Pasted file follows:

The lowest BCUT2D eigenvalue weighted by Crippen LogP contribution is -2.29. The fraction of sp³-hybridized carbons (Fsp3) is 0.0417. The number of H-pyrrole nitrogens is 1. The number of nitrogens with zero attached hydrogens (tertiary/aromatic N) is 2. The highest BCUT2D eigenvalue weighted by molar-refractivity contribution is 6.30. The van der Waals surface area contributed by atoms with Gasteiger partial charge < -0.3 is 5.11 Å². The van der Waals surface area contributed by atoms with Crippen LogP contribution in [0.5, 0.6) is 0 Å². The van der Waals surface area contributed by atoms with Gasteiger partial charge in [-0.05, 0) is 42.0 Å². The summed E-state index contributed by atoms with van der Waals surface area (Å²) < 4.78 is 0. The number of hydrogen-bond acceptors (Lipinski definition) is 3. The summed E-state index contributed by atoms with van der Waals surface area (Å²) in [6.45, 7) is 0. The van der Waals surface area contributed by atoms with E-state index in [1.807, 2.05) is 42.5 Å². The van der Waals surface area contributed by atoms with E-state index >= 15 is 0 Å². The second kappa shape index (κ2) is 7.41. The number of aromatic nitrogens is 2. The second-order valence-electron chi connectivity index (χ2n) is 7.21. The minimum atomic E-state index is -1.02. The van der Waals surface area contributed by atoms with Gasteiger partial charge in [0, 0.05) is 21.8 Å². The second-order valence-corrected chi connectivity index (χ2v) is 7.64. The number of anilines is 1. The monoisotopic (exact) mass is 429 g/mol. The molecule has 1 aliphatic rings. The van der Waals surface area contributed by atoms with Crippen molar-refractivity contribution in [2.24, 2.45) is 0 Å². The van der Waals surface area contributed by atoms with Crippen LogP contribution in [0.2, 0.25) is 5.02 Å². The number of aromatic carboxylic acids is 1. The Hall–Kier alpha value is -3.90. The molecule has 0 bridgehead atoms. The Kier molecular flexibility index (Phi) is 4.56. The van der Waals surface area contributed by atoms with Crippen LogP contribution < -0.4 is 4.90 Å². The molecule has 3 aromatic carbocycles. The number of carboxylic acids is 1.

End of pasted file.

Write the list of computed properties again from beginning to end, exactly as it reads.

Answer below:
The lowest BCUT2D eigenvalue weighted by Crippen LogP contribution is -2.29. The fraction of sp³-hybridized carbons (Fsp3) is 0.0417. The number of H-pyrrole nitrogens is 1. The number of nitrogens with zero attached hydrogens (tertiary/aromatic N) is 2. The highest BCUT2D eigenvalue weighted by molar-refractivity contribution is 6.30. The van der Waals surface area contributed by atoms with Gasteiger partial charge < -0.3 is 5.11 Å². The van der Waals surface area contributed by atoms with Crippen LogP contribution in [0.5, 0.6) is 0 Å². The van der Waals surface area contributed by atoms with Gasteiger partial charge in [-0.05, 0) is 42.0 Å². The summed E-state index contributed by atoms with van der Waals surface area (Å²) < 4.78 is 0. The number of hydrogen-bond acceptors (Lipinski definition) is 3. The summed E-state index contributed by atoms with van der Waals surface area (Å²) in [6.45, 7) is 0. The van der Waals surface area contributed by atoms with E-state index in [1.807, 2.05) is 42.5 Å². The van der Waals surface area contributed by atoms with E-state index >= 15 is 0 Å². The second kappa shape index (κ2) is 7.41. The number of aromatic nitrogens is 2. The second-order valence-electron chi connectivity index (χ2n) is 7.21. The minimum atomic E-state index is -1.02. The van der Waals surface area contributed by atoms with Gasteiger partial charge in [0, 0.05) is 21.8 Å². The second-order valence-corrected chi connectivity index (χ2v) is 7.64. The number of anilines is 1. The monoisotopic (exact) mass is 429 g/mol. The molecule has 1 aliphatic rings. The van der Waals surface area contributed by atoms with Crippen molar-refractivity contribution in [2.24, 2.45) is 0 Å². The van der Waals surface area contributed by atoms with Crippen LogP contribution in [0.2, 0.25) is 5.02 Å². The number of aromatic carboxylic acids is 1. The Hall–Kier alpha value is -3.90. The molecule has 0 bridgehead atoms. The Kier molecular flexibility index (Phi) is 4.56. The van der Waals surface area contributed by atoms with Crippen LogP contribution < -0.4 is 4.90 Å². The molecule has 3 aromatic carbocycles. The number of carboxylic acids is 1.